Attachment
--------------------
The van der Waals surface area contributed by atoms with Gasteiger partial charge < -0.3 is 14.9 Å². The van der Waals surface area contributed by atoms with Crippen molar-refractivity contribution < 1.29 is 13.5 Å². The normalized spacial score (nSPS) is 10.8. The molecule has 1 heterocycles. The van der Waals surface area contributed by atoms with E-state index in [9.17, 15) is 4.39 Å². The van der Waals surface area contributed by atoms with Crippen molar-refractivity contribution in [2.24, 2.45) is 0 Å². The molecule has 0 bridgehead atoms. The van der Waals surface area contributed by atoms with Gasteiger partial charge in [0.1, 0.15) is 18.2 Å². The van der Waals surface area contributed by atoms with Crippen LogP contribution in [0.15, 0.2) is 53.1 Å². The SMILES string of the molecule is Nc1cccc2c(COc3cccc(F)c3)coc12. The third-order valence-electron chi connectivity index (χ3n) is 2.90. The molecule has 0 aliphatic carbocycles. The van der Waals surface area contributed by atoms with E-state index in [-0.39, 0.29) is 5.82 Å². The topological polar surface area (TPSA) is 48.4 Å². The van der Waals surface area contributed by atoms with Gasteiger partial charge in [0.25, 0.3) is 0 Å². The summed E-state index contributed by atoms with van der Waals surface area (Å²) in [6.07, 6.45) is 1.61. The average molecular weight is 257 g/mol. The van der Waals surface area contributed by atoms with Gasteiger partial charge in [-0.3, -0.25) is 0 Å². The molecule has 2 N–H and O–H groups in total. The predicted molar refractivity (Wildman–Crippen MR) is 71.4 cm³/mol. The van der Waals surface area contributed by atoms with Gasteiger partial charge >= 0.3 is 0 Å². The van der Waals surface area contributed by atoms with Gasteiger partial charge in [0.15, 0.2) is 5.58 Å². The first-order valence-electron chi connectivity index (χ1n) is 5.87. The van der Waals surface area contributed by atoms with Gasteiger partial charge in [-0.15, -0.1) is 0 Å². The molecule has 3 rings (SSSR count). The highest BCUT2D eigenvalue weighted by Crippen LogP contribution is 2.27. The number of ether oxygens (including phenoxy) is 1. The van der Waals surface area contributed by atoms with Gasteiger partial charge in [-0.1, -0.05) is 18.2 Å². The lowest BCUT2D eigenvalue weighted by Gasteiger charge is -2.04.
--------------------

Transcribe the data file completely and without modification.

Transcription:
The van der Waals surface area contributed by atoms with Gasteiger partial charge < -0.3 is 14.9 Å². The van der Waals surface area contributed by atoms with Crippen molar-refractivity contribution < 1.29 is 13.5 Å². The normalized spacial score (nSPS) is 10.8. The molecule has 1 heterocycles. The van der Waals surface area contributed by atoms with E-state index in [9.17, 15) is 4.39 Å². The van der Waals surface area contributed by atoms with Crippen molar-refractivity contribution in [2.24, 2.45) is 0 Å². The molecule has 0 bridgehead atoms. The van der Waals surface area contributed by atoms with Gasteiger partial charge in [0.1, 0.15) is 18.2 Å². The van der Waals surface area contributed by atoms with Crippen LogP contribution in [0.15, 0.2) is 53.1 Å². The SMILES string of the molecule is Nc1cccc2c(COc3cccc(F)c3)coc12. The third-order valence-electron chi connectivity index (χ3n) is 2.90. The molecule has 0 aliphatic carbocycles. The van der Waals surface area contributed by atoms with E-state index in [-0.39, 0.29) is 5.82 Å². The topological polar surface area (TPSA) is 48.4 Å². The van der Waals surface area contributed by atoms with Gasteiger partial charge in [0.25, 0.3) is 0 Å². The summed E-state index contributed by atoms with van der Waals surface area (Å²) in [6.07, 6.45) is 1.61. The average molecular weight is 257 g/mol. The van der Waals surface area contributed by atoms with Gasteiger partial charge in [-0.3, -0.25) is 0 Å². The molecule has 2 N–H and O–H groups in total. The predicted molar refractivity (Wildman–Crippen MR) is 71.4 cm³/mol. The van der Waals surface area contributed by atoms with Gasteiger partial charge >= 0.3 is 0 Å². The van der Waals surface area contributed by atoms with Gasteiger partial charge in [0.15, 0.2) is 5.58 Å². The first-order valence-electron chi connectivity index (χ1n) is 5.87. The van der Waals surface area contributed by atoms with Gasteiger partial charge in [-0.15, -0.1) is 0 Å². The molecule has 3 rings (SSSR count). The highest BCUT2D eigenvalue weighted by Crippen LogP contribution is 2.27. The number of ether oxygens (including phenoxy) is 1. The van der Waals surface area contributed by atoms with Gasteiger partial charge in [-0.1, -0.05) is 18.2 Å². The lowest BCUT2D eigenvalue weighted by Gasteiger charge is -2.04.